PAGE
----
I’d like to address the NBA draft coming up next week from a Celtics perspective but first I’d like to kick a guy when he’s presumably down…
Not one, not two, not three, but four championship losses for “King” James!
Yes, Lebron apologists, I am fully aware Cleveland was extremely shorthanded (no Irving, Love, Varejao) and your man (admittedly) played brilliantly for a few games in this series. That being said, the bottom line is that the “king” has a 2-4 record (a crazy Ray Allen three pointer from being 1-5…) in his NBA finals appearances. No matter how you slice it, this record alone should effectively eliminate him from “greatest player of all time” status…
But I digress; let’s focus on Banner 18.
Due to Danny Ainge’s accumulating, the C’s are strapped with 4 selections on June 25 and there are a number of different scenarios that could play out with these picks.
First scenario: Keep the picks (round 1: 16, 28 round 2: 33,45)
The unsexy move, but the move that happens most frequently. If the C’s stay put at 16, I think they’ll look at Justin Anderson (small forward, Virginia), Bobby Portis (power forward, Arizona), or Sam Dekker (small forward, Wisconsin), the latter someone a lot of us are familiar with because of his impressive performance in the NCAA tournament. Justin Anderson brings a prototypical “3 and D” game. At 6’6 230 pounds Anderson has the strength and physicality to give thinner players trouble on the perimeter. Anderson averaged just over 12 points a game, and shot 45% from outside the arc. If he continues to improve his shot, I think he can carve out a spot in Brad Stevens’ rotation next year. Portis has good size for a power forward (6’11 245) and averaged 17 and 9 (53% FG, 73% FT) for the razorbacks last year. He brings a non-stop motor, works hard on D (can switch onto perimeter players if needed), and has improved his shooting range out close to the 3-point line. Assuming Bass has played his last game in green, and with Sullinger/Olynyk being dangled in trade talks, Portis could step right in and play a role. Dekker is a jack-of-all-trades type player, but I’m not sure he really excels at any one skill. At 6’9 220, he has great size for a small forward, and as I mentioned before, really exploded onto the scene during the NCAA tourney. He dropped 27 points against Arizona in the elite 8 round, and 23 points 10 rebounds against North Carolina in the sweet 16. The only thing about Dekker that is concerning is the occasional lack of assertiveness. I’ve heard the Jeff Green comparison and it does make a lot of sense. At pick 28, a name I would be familiar with is the high-risk higher reward once center for Washington Huskies, Robert Upshaw. I say “once” because he was dismissed from the team during the season because of detrimental conduct. If he can figure out his personal issues, he could be a legitimate rim protector in the NBA. At 7 feet 260 pounds, Upshaw blocked 4.5 shots and averaged 8.2 rebounds before his dismissal. I would take a flier on him if available, as size and rim protection are major areas of needs for the Celtics.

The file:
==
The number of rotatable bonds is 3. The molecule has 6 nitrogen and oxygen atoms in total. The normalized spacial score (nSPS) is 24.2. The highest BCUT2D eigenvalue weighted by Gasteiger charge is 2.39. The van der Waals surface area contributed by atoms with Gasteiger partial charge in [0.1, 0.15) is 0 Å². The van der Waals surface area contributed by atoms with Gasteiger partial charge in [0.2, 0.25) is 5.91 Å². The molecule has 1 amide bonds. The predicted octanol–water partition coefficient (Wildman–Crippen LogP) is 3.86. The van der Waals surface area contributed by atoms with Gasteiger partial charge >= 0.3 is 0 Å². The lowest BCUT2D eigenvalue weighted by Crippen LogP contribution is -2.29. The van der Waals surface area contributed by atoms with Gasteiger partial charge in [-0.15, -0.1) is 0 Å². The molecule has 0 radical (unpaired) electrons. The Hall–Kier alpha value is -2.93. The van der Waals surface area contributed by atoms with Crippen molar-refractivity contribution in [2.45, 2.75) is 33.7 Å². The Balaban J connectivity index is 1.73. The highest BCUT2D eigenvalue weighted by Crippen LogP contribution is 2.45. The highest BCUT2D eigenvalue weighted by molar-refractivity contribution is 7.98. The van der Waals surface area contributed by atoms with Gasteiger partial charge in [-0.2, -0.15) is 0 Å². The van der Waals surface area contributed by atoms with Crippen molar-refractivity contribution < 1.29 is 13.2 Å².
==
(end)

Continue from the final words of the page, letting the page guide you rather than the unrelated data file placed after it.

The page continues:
Second scenario: Trade up